By Mary Purcell, Regional Manager
Extract from the Midwest Region Newsletter
On the morning of November 14th, 2020, when I called my 17-year-old daughter for school, she uttered the words we have all been hoping to avoid hearing these past few months; “Mam, I think I have Covid”. She had a sore throat, a temperature, a slight cough, and a feeling that: “someone was sitting on her bones”. My husband had left for work in Newcastle West and my son had left to work with my brother, doing agricultural building.
I rang the doctor’s office, where they were very calm, professional, and knowledgeable. They talked me through my daughter’s symptoms and checked if any of the rest of us had symptoms and what our work involved. The other three of us had symptoms, that in pre-Covid times we would hardly even notice…slight dry throat, slight cough, a bit extra tired.
The advice was that we were all to isolate and we would all be tested. My husband was working in an office by himself, where he may be handing documents to another person, but would not be meeting anyone face to face for any length of time…the advice was he needed to come home immediately!
My son was working out in the open with my brother, and no one else, but as they had traveled to work together in a jeep, they both needed to come home and isolate until we had our test results.
I was working from home with Grow, so was able to continue.
I notified my daughter’s school and we awaited the text for the test appointment. As directed by our GP, I gave my daughter paracetamol.
Even in those first few hours, I found myself reverting to the Grow Program:
“We learned to think by reason rather than by feelings and imagination” — I didn’t need to panic at this point, stick with the facts, we had some symptoms, we were having a test, we were fine.
“Follow sound advice. Believe what your trusted friends and professional tell you.”
We got the text later that day, we were all to be tested the following morning in Limerick, all within five minutes of each other.
My son also got another call to say he was a close contact of a confirmed case and needed to be tested. We were able to cancel that test as he was coming with us for the “family test”. Bob (my son) had gone back hurling training, as allowed, and possibly picked up the virus there.
We went off for our test in the ground of St. Joseph’s Hospital (Test Centre since closed) the following morning. We were met by the loveliest of people there. The guy who was directing traffic had a smile and a word for everyone. A lovely young army lad did our test and was first class, a credit to himself, his family, and his country. The test itself is momentarily unpleasant (we did not find it painful). I guess we are all proud of our own children but I was particularly proud of our two when I heard them thank the young army man and express their appreciation for the work they were doing.
What did we learn during our time of isolation?
- We could live together as a family, 24/7 for over two weeks, and get on really well… most of the time!! We appreciated each other in ways we may not have done before.
- We have really supportive families, who when we needed them, rallied around us. Not everyone is fortunate enough to have that I know, but when we have it, we ought to practice and express gratitude for them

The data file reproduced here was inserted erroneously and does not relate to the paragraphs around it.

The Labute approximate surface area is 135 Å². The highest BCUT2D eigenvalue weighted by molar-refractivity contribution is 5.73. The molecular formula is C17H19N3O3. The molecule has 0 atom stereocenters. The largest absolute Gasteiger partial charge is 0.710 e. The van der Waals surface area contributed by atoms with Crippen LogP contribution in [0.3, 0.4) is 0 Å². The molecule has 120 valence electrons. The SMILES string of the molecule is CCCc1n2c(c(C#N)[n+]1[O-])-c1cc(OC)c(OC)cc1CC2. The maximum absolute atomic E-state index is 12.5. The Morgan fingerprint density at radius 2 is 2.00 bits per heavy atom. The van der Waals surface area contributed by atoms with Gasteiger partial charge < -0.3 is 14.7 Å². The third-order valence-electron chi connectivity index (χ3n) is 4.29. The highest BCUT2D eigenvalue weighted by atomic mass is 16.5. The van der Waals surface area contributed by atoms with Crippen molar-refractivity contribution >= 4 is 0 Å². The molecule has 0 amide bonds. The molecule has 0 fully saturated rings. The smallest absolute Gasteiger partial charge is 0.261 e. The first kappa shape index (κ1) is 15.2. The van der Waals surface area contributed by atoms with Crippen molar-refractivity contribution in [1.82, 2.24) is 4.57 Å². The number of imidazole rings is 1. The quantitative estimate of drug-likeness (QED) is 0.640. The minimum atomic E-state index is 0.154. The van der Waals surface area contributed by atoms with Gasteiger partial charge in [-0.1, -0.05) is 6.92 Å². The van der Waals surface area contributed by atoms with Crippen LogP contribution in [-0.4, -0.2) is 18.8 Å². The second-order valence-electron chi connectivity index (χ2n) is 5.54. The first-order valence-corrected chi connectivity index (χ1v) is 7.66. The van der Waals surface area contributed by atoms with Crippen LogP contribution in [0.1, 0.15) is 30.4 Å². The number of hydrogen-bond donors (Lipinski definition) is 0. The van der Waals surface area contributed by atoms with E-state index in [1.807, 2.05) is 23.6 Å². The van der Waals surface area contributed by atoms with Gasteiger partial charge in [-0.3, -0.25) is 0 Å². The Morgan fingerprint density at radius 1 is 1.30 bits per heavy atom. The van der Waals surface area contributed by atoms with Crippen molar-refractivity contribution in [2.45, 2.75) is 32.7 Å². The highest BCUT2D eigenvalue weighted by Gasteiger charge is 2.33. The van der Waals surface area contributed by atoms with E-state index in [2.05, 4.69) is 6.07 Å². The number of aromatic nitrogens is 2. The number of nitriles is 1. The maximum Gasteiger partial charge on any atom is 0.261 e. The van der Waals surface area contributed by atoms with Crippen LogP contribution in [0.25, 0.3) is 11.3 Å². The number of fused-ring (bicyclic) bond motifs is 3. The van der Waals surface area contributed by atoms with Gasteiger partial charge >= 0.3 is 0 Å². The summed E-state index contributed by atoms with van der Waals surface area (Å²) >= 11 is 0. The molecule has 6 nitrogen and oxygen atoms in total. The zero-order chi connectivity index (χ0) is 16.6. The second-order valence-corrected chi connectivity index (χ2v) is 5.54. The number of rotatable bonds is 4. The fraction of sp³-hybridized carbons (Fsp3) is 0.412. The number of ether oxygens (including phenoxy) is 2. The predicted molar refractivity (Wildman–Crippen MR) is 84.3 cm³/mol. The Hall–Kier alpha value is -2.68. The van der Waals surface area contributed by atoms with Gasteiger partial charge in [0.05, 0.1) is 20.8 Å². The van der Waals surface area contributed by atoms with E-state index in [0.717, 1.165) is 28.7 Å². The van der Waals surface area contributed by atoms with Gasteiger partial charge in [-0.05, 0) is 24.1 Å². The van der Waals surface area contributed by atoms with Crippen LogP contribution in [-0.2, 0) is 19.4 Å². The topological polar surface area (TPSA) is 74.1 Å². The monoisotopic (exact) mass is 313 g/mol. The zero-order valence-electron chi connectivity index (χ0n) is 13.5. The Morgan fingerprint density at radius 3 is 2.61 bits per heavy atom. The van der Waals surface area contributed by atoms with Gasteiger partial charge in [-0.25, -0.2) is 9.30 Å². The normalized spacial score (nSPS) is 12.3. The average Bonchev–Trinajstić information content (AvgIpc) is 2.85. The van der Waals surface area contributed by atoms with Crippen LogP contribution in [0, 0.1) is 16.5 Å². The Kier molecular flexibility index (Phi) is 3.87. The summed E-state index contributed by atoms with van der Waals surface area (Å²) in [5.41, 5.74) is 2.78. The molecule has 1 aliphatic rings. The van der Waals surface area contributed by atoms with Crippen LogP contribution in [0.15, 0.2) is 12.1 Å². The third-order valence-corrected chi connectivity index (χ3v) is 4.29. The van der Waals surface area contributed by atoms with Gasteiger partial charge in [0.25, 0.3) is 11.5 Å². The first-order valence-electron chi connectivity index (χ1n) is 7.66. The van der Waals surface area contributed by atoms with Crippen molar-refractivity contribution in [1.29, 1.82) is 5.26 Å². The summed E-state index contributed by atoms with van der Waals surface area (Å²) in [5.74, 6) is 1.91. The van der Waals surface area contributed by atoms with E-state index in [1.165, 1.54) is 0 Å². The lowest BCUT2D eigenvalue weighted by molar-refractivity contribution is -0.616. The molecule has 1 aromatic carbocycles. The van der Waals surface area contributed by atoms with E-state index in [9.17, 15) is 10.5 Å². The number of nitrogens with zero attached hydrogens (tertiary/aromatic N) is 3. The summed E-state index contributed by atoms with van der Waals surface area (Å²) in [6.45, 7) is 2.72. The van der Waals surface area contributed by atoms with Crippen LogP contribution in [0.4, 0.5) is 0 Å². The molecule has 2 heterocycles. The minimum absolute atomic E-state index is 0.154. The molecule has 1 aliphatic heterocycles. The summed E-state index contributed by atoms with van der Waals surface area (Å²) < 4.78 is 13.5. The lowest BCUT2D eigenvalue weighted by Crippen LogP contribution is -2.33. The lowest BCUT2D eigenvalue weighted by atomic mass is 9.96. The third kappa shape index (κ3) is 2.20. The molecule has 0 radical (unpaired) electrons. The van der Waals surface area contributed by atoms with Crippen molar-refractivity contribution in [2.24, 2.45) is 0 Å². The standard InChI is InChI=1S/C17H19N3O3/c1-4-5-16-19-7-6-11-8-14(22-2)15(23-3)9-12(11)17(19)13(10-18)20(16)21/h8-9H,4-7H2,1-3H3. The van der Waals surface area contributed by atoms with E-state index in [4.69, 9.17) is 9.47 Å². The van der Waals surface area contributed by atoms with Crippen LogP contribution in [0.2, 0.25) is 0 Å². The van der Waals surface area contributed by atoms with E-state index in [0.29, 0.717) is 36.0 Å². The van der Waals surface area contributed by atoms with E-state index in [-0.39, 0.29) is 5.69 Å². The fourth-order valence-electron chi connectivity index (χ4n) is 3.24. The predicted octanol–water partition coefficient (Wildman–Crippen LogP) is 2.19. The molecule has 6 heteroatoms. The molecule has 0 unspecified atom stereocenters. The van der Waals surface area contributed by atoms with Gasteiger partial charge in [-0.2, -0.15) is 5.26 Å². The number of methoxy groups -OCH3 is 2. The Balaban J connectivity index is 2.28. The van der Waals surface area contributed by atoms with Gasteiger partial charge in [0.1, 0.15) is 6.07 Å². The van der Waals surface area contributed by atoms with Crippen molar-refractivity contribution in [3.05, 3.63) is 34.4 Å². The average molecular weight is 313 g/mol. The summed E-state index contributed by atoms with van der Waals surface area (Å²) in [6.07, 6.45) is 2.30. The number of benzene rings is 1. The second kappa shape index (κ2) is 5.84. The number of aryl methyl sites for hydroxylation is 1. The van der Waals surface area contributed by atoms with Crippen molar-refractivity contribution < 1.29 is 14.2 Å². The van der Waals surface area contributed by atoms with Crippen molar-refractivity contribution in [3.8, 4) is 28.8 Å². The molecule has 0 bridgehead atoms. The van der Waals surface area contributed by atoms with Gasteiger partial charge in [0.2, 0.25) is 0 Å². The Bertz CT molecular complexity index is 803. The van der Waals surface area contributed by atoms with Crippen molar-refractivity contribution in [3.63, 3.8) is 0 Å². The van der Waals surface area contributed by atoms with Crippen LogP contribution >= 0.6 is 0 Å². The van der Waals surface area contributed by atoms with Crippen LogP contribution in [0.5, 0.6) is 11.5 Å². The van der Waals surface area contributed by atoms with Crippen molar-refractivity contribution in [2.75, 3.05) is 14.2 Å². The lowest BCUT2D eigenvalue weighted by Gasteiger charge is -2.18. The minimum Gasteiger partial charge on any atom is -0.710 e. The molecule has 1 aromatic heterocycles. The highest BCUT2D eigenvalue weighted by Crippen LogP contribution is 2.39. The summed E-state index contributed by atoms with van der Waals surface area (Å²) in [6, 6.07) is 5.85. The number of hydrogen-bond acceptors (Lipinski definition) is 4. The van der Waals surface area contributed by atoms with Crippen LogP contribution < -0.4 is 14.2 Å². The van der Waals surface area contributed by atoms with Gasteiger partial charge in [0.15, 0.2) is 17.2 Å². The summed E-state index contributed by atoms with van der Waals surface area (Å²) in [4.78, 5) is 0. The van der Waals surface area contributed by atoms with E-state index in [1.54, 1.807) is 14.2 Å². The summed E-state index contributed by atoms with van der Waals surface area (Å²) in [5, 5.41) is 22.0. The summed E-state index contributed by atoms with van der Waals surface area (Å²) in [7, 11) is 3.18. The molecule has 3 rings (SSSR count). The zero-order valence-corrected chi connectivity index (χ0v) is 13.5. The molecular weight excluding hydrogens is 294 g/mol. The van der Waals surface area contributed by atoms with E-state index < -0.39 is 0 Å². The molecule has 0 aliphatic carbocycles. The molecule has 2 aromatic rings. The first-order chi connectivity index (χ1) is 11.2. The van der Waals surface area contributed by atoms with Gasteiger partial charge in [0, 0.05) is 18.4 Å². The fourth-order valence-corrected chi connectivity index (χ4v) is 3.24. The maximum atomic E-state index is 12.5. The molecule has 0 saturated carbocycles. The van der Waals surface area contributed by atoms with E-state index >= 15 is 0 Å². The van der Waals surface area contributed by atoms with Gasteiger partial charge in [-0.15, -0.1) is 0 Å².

- Neighbours, friends, and the local community were superb, the offers to shop, cook, collect and deliver for us were humbling.
- We discovered the absolute joy of online grocery shopping and as we were able to check the offers section and add in or delete items easily, we think we might have saved money! The shopping was left at our door the next day (as someone who detests the drudgery of grocery shopping, I was almost converted) by a lovely, friendly guy, who chatted through the window with us.
- Young people are really very good decent human beings. Our children’s friends were so kind, my daughter’s really close friends delivered “care packages” to our gate, full of lovely treats, really thoughtful gifts, and lovely cards, with sweet messages.
- The Grow community, staff, members and Volunteers were so supportive with calls and texts; “A friend is as far as the nearest phone.”
- It is ok to not be ok, and there were days when the thoughts in my head were not always healthy, worry would creep in, I worried, particularly for Amey, about if she ended up in the hospital and we couldn’t be with her. In those times and days, I again sought reassurance in the Grow program, “Feelings are not facts”, “I am more durable than vulnerable”, “Tiredness is only tiredness”, “Emphasise what is rather than what isn’t.”.
We survived, we didn’t end up really sick, in hospital, or worse, and for that we are eternally grateful. Every day I think of and send positive thoughts and wishes to each person who is diagnosed with Covid, wishing them a speedy return to good health. I pray (in my own way), for those who are in hospital, those alone and their families, who so much want to be with them, and those who have lost their lives and left loved ones grieving. Covid has taught me to be grateful for all that I have, mainly my health and that of those I love.
My wish for each of you is that you stay well during this time in body, mind, and spirit. I urge you to stay connected, however you can do that. Make a phone call, send a text, join the Zoom call, write a letter- even though we have to stay apart, don’t stay alone. Stay as healthy as you can, eat well, drink fluids, get fresh air, get rest, develop a hobby, practice gratitude.
And may the spirit of friendship make us free and whole persons and gentle builders of a free and whole community.
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